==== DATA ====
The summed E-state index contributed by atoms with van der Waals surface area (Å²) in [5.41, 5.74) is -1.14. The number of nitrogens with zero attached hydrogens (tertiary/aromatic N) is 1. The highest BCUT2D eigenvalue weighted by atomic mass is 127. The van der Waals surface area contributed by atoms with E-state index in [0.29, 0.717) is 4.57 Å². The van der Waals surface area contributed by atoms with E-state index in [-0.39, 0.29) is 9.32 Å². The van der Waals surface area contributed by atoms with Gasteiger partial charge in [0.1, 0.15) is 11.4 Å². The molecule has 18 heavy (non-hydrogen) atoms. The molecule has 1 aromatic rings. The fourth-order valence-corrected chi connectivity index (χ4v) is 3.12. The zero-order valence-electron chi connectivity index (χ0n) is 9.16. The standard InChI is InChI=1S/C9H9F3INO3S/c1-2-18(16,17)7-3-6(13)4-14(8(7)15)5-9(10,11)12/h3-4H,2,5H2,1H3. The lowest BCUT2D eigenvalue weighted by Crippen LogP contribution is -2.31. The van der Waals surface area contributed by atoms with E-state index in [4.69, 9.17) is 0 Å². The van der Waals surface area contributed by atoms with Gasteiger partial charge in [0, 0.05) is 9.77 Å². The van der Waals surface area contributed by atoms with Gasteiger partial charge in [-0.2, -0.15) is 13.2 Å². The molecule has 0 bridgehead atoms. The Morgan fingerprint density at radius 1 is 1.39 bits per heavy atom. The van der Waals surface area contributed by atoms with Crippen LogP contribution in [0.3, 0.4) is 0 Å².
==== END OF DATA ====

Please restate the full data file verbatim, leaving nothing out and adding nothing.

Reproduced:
The summed E-state index contributed by atoms with van der Waals surface area (Å²) in [5.41, 5.74) is -1.14. The number of nitrogens with zero attached hydrogens (tertiary/aromatic N) is 1. The highest BCUT2D eigenvalue weighted by atomic mass is 127. The van der Waals surface area contributed by atoms with E-state index in [0.29, 0.717) is 4.57 Å². The van der Waals surface area contributed by atoms with E-state index in [-0.39, 0.29) is 9.32 Å². The van der Waals surface area contributed by atoms with Gasteiger partial charge in [0.1, 0.15) is 11.4 Å². The molecule has 18 heavy (non-hydrogen) atoms. The molecule has 1 aromatic rings. The fourth-order valence-corrected chi connectivity index (χ4v) is 3.12. The zero-order valence-electron chi connectivity index (χ0n) is 9.16. The standard InChI is InChI=1S/C9H9F3INO3S/c1-2-18(16,17)7-3-6(13)4-14(8(7)15)5-9(10,11)12/h3-4H,2,5H2,1H3. The lowest BCUT2D eigenvalue weighted by Crippen LogP contribution is -2.31. The van der Waals surface area contributed by atoms with E-state index in [4.69, 9.17) is 0 Å². The van der Waals surface area contributed by atoms with Gasteiger partial charge in [0, 0.05) is 9.77 Å². The van der Waals surface area contributed by atoms with Gasteiger partial charge in [-0.2, -0.15) is 13.2 Å². The molecule has 0 bridgehead atoms. The Morgan fingerprint density at radius 1 is 1.39 bits per heavy atom. The van der Waals surface area contributed by atoms with Crippen LogP contribution in [0.3, 0.4) is 0 Å².